“Does your advice change if I’m willing to move offshore and become a non-resident of Australia?”

Yes it does.

The first thing is to ensure you’re a non-resident.

As well as case law on the topic, the ATO have released Income Tax Ruling IT 2650 on the issue of residency. What it says is if you go overseas thinking you’re a non-resident, and it turns out you’re not a non-resident in the eyes of the ATO, you’ll get a rude shock down the track. You won’t only have to pay a huge amount of tax, but you’ll end up with heavy penalties.

This is where it’s critical having quality international tax advice and an international tax consultant who really understands Australian and international tax.

What we recommend is you have a written opinion confirming you’re a non-resident … ideally from an Australian international tax specialist. This will be your salvation if the ATO audits you and hits you with back taxes. It removes the risk of penalties.

If you really want to be safe, you can always get an ATO Private Ruling.

The second thing is, once your residency is sorted out, you want the best possible advice on offshore jurisdictions and the most appropriate way to structure. There are many choices, and you want to ensure you make a good choice.

What are some good jurisdictions to set up offshore companies?

Well … there are over 200 in the world.

Some which I particularly like are:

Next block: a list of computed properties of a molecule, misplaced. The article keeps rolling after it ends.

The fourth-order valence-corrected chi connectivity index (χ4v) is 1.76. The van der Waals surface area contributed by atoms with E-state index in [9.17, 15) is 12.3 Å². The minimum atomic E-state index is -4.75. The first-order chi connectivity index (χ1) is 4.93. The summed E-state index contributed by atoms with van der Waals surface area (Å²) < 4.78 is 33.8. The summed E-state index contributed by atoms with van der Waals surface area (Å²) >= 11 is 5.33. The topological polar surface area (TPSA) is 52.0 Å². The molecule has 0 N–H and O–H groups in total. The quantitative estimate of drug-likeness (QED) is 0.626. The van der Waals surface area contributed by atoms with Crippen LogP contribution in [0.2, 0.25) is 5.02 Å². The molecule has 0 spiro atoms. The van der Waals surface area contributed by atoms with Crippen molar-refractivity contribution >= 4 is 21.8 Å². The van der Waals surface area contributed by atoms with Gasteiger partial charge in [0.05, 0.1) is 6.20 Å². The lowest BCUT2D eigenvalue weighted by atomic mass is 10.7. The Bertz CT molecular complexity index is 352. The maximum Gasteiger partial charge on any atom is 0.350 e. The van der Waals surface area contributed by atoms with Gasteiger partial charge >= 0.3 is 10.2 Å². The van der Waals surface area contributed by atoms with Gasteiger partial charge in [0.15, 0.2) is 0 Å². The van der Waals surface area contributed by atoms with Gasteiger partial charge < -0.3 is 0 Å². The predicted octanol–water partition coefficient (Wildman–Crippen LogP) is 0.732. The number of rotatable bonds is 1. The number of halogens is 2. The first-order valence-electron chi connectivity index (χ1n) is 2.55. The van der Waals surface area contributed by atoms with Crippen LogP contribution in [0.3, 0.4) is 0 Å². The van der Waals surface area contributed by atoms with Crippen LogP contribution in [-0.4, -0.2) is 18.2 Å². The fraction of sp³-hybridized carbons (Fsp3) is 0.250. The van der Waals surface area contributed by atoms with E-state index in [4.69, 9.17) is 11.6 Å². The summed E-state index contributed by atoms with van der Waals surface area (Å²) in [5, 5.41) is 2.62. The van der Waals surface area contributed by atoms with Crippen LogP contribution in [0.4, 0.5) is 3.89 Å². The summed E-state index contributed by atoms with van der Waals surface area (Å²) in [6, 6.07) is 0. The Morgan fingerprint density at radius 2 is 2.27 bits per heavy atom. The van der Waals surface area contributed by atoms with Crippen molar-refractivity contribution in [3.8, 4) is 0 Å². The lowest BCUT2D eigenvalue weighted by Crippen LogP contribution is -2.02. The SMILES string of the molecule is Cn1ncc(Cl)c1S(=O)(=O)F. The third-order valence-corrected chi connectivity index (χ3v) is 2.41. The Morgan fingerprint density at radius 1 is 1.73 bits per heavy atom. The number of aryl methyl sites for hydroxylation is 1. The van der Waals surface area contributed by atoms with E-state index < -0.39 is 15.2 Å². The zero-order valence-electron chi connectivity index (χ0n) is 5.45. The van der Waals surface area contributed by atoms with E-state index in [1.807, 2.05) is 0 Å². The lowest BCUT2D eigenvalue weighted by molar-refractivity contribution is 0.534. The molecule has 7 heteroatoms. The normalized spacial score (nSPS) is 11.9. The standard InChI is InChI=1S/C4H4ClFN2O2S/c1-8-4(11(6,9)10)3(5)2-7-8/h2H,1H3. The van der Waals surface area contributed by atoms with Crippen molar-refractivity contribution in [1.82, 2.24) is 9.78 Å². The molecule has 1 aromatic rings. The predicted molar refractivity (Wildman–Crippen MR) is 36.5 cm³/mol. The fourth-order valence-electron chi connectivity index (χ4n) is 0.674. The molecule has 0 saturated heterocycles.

• Hong Kong. For example, assume you’re doing business in the US. You can set up a HK company which is the billing company, which invoices clients in the US. In turn, you pay a US company to service the clients, and take care of them day to day. This is similar to what Apple and Google and many of the multinational companies do. The only drawback with Hong Kong is it does not have a tax treaty with Australia or USA.
  • BVI or Seychelles. Both these countries are tax free. They can be very effective in certain situations, eg. as a second tier structure as part of an offshore structuring plan. (They don’t assist much for Australian residents, other than asset protection and privacy).
  • Panama, Thailand or Malaysia. I have grouped these together, as these are great jurisdictions for Australians who wish to set up an offshore residency and move overseas, ie. so you have a permanent place of residency to comply with the ATO requirements in Taxation Ruling IT 2650. You do need to get proper advice before doing this as requirements are always changing. Panama is also known well known for its foundations.
  • Singapore. This has a low tax rate and is a very strong country with clean conditions, and great benefits. It is not on the radar as a tax haven, as like Hong Kong, it is a common country to do business in. Unlike Hong Kong, it benefits from having access to tax treaties. This can be very effective for tax planning for international business.
  • Malta. This has a low tax rate, and benefits from having access to tax treaties (unlike Hong Kong). This is effective for international tax planning. That said, western governments are now looking more closely at Malta, as has become a more popular tax haven. So you should be very careful. Indeed any kind of tax haven is now looked at closely. This is why in my view international tax planning with the use of treaties and special exemptions is far more effective.